The Federal Energy Regulatory Commission appointed Bud Earley policy advisor on electric matters. Earley most recently served as director of the electric policy division of the FERC's Office of...
Electric Transmission: Do State Regulators Still Have a Voice?
appears to require utilities to take actions that extend far beyond the 'interconnection and coordination of facilities' that the FERC is permitted to encourage."
The PSC adds that once an RTO was formed, the FERC policy would force utilities to give up significant rights "normally associated" with transmission ownership, "including section 205 rights to file for changes in rates, terms, and conditions of service."
The Alabama PSC fully endorses the Florida argument. South Carolina reiterates many of the same concerns.
The West. RTO formation in the Western Interconnection is complicated by the presence of federal and other public power marketing agencies, like the Bonneville Power Administration, that are not subject to FERC jurisdiction.
These agencies appear sensitive to the transmission cost shifting that may flow from postage-stamp pricing that assigns a single transmission access price to a broad region. Thus, state PUCs in the West tend to favor zonal license-plant access fees, whereby users pay rates reflecting embedded-cost investment in their own control areas. The Washington Utilities and Transportation Commission typifies this view:
"Coming from a state with both high- and low-cost transmission providers, we are concerned about the self-serving recommendations of those parties who stand to gain the most from advocating mandatory RTOs that ignore historical net transmission costs and the way the system was developed."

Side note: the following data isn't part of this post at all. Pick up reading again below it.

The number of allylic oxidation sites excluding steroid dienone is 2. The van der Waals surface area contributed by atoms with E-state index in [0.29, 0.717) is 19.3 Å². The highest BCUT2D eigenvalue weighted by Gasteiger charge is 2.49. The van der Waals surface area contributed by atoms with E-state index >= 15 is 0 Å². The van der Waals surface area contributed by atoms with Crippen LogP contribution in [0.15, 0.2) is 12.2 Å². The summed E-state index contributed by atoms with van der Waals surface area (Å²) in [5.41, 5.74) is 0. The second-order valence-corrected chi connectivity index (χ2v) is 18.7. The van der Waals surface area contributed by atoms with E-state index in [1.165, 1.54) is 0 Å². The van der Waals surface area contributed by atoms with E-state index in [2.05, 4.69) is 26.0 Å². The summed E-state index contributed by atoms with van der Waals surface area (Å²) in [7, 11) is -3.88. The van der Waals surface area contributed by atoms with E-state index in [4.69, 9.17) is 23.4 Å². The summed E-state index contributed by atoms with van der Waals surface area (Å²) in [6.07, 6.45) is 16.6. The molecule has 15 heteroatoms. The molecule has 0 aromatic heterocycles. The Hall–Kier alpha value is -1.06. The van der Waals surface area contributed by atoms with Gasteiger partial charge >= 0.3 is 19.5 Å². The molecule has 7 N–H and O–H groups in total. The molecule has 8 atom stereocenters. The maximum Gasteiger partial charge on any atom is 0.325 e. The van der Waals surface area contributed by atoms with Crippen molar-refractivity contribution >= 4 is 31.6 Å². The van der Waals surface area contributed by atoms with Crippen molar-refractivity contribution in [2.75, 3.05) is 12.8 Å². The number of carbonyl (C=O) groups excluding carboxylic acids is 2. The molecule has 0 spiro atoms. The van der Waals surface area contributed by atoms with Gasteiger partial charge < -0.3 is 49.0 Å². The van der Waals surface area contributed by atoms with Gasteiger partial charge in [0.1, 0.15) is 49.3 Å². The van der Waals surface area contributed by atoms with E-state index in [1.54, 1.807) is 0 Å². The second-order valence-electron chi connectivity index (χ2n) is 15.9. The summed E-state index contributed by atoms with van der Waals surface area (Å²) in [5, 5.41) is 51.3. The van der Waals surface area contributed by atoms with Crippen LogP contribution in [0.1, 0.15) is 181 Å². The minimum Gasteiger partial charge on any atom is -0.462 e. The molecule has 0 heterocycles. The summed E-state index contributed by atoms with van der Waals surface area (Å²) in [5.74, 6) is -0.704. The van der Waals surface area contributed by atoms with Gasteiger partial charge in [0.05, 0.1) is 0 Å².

In fact, the Wyoming PSC goes so far as to suggest that benefits of RTO formation are uncertain at best because the West already is integrated into a single wholesale market.
Several Western PUCs, including Nevada, Idaho and Washington, urge the FERC to clarify that it will accept a so-called "RTO-Lite," such as an independent scheduling administrator (ISA). (An ISA simply monitors the scheduling decisions of current TOs and offers dispute resolution service.) In fact, the Nevada PUC set out standards for a grid ISA in an order it issued last winter. The Nevada PUC adds that as of early fall, it was reviewing the Mountain West ISA proposal filed with the FERC by Nevada Power Co. and Sierra Pacific Power. See Nev. PSC Docket 97-8001, Feb. 1, 1999 (setting ISA standards), and FERC Docket EC99-100-000, filed July 29, 1999 (the proposed Mountain West ISA).
Meanwhile, the heavy dependence on hydroelectric power in the West colors the view of PUCs, as their states rely more heavily on transmission systems to import power during low-water years. Thus, PUCs in the West tend to favor more protection of native load rights.
In its RTO comments, the Idaho PUC complains that the FERC rarely mentions the term "native load" in the RTO NOPR, and even then sometimes in a dismissive manner. Idaho urges the FERC to remember the May 14 decision in Northern States Power v. FERC (8th Circuit, 176 F.3d 1090).
Idaho acknowledges that utilities should not "glibly" cite native load needs when denying transmission service, but then warns that "certain states clearly still feel the burden of paying close attention to the needs of native customers."
Texas. The Lone Star State stands as a region unto itself. The state PUC shares some of the philosophy of